Joseph Gunho Jang

I am on the bed again

in that quiet

type of ache, serpentine

wallowing, wanting

to die. No, not quite

wanting, but rather believing

in the virtues of such

a disappearance —

emerald field and golden waters

kissing the chapped lips of mountains.

Pristine, crisp air and a single pronghorn

meeting the eyes

of a broken human

and seeing beyond that stilted

form, into the past, into a hunched,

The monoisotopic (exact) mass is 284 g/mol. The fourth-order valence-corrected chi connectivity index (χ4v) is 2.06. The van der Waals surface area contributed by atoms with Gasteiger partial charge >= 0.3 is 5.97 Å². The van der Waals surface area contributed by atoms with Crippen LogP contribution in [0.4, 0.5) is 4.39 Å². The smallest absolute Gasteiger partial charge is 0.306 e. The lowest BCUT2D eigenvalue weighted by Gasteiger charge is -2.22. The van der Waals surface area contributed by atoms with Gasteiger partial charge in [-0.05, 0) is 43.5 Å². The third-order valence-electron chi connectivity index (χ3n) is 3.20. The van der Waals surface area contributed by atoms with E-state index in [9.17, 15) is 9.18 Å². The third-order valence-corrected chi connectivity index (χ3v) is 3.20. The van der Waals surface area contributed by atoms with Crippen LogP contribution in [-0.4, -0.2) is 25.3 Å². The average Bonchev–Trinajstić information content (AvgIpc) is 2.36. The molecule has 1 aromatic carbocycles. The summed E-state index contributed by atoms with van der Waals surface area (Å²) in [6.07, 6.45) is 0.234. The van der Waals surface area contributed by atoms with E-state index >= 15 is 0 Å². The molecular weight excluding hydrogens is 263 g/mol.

weeping silhouette cast from yellow light

on a small boy with bad vision,

crooked teeth, and dreams

of becoming a star — a literal sphere

of plasma held together by its own

calling, invisible and aching —

that might shed light and prove

in some unspeakable manner

that life is indeed worth living.


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